Liberal stronghold Lawrence fears getting gerrymandered into rural Kansas district

·9 min read

Every year, Lawrence Free State High School social studies teacher Blake Swenson walks his students through redistricting, the crucial once-a-decade redrawing of congressional and legislative boundaries to account for shifts in population.

The students test out online mapping tools that let them draw their own districts and discover just how hard it is to make them equal, as required by federal law. And Swenson covers the less savory elements of the process, too — the raw politics that can lead to gerrymandering.

So when Republican lawmakers proposed a congressional map last week that would move Lawrence out of its current home in the eastern Kansas 2nd District and into the western and north central 1st District, the idea didn’t shock him.

“I wasn’t too surprised they would try to do this just because this has kind of been the trend,” Swenson said.

Lawrence, home to the University of Kansas and long a liberal stronghold in a conservative state, is bracing for the possibility it will spend the next 10 years in the Big 1st – a vast Republican expanse that currently stretches from just west of Topeka to the Colorado border.

The Kansas Senate on Friday passed a congressional map that would extend the 1st further east, snaking north of Topeka then south to snatch up Lawrence. On Monday, a House committee advanced an identical proposal to the full House, a sign the Republican-controlled Legislature is bent on sending the plan to Democratic Gov. Laura Kelly.

The House debated the plan on Tuesday. GOP leaders defeated several attempts to amend the map. A final vote is expected Wednesday.

Lawrence is no stranger to being tossed around in redistricting. From the early 70s until 2002, the city flipped between the 2nd and 3rd District every 10 years. Then lawmakers split the city between the two districts before federal judges drew maps in 2012 that returned it all back into the 2nd.

But never before has Lawrence – a college hub less than an hour’s drive from downtown Kansas City – stood at the edge of being pushed into the rural western 1st.

“I think there’s definitely political gerrymandering going on … ever since I’ve lived in Lawrence, we’ve just changed our district,” said Swenson, who moved to the city in 2000.

The idea of moving one of Kansas’s bluest cities into its reddest district, combined with the speed at which lawmakers are moving, has sent community leaders and activists scrambling. They’re frustrated and angered not only by what appears to be a brazen political power play, but also what they see as the absurdity of dropping one of the state’s most urban communities into a traditionally rural, agriculturally-focused district.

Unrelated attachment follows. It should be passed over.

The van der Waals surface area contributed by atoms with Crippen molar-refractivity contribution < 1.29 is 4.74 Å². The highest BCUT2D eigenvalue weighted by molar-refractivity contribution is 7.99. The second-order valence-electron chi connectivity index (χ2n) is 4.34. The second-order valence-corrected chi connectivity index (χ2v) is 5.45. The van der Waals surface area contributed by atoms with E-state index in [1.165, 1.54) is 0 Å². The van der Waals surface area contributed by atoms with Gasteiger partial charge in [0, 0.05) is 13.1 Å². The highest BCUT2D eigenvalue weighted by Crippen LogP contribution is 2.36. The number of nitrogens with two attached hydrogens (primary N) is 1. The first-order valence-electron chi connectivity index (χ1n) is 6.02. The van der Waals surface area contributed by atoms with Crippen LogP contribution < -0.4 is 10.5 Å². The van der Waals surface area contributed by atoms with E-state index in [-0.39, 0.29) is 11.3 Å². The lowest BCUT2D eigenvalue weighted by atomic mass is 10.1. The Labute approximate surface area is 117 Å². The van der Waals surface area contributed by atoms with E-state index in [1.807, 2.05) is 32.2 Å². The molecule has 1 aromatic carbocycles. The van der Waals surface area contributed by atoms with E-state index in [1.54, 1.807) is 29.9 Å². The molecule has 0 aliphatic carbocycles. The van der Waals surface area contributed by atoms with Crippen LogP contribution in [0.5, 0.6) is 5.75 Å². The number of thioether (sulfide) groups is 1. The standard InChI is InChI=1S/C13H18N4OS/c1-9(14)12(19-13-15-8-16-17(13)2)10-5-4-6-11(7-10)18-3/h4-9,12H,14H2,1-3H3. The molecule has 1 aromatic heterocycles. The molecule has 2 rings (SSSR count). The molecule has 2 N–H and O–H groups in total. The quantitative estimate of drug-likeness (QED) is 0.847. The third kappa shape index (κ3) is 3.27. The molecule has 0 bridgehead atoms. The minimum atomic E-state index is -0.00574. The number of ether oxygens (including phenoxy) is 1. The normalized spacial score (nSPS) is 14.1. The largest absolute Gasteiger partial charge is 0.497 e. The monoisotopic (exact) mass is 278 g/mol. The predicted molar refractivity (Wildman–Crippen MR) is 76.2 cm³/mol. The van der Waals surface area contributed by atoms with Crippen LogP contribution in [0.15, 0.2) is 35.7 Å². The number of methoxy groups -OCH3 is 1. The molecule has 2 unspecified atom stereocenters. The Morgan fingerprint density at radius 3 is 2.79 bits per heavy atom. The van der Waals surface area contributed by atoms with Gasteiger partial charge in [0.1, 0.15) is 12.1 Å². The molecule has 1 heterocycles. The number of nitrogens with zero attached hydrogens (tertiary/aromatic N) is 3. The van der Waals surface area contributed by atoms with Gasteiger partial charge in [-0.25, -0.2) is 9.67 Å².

The city didn’t feature prominently in public redistricting discussions leading up to the start of the legislative session earlier this month. Much of the attention focused on the 3rd District, which encompasses the Kansas City metro and whether Democratic-leaning Wyandotte County would be split apart or severed from Johnson County, where Democrats have made gains in recent years.

“I didn’t expect something like this,” Pat Willer, chair of the Douglas County Democratic Party, said.

Lawrence as it appears in Republican-led ad astra congressional redistricting map. The map would move Lawrence into the 1st congressional district while leaving the surrounding area in the 2nd district.
Lawrence as it appears in Republican-led ad astra congressional redistricting map. The map would move Lawrence into the 1st congressional district while leaving the surrounding area in the 2nd district.

Gerrymandering seen in map

Douglas County, home to Lawrence, currently sits entirely in the 2nd, which includes all of eastern Kansas with the exception of the Kansas City metro. The map passed by the Senate – called “ad astra” among lawmakers – leaves the county in the 2nd except for Lawrence.

The city, with nearly 95,000 residents in the northern part of the county, would be scooped out of the 2nd into the 1st with a bowl-shaped line running south of the city.

“I think visually, looking at that specific little notch, it makes so little sense,” Willer said. “It just kind of drives home the notion of gerrymandering.”

Republicans control three of the state’s four congressional districts. Since 2020, some Republicans have signaled they believe the map can be redrawn to weaken the delegation’s sole Democrat, Rep. Sharice Davids of the 3rd.

But shifting Lawrence into the 1st suggests Republicans are embarking on an even more ambitious project that would not only undermine Davids, but also shore up GOP control over the 2nd.

Under the ad astra map, part of Wyandotte County would move from the 3rd into the 2nd. The switch would be offset by taking Lawrence out of the 2nd.

Kansas Republicans introduced a redistricting map Tuesday that split part of Wyandotte County away from Kansas’ 3rd Congressional District.
Kansas Republicans introduced a redistricting map Tuesday that split part of Wyandotte County away from Kansas’ 3rd Congressional District.

Republicans have held the 2nd District for the past decade but it has at times been competitive. Democrats nearly captured the seat in 2018, when Lawrence attorney Paul Davis, a former candidate for governor, ran against Republican Steve Watkins. Watkins, who suffered from numerous controversies and a divisive primary, won by 2,239 votes or less than 1 percentage point.

Republicans hold unquestioned command of the 1st, however. GOP Rep. Tracey Mann won more than 71% of the vote in 2020. With that kind of margin, the party is betting Mann can afford to absorb Lawrence’s Democrats without risk.

Rep. Barbara Ballard, a Lawrence Democrat, said she couldn’t understand how moving Lawrence can be justified. “People may not like that Lawrence is more liberal, votes blue, though it has a lot of Republicans there too,” she told a committee hearing on Monday.

As of June, 45% of registered voters in Douglas County were Democrats and 26% were Republicans.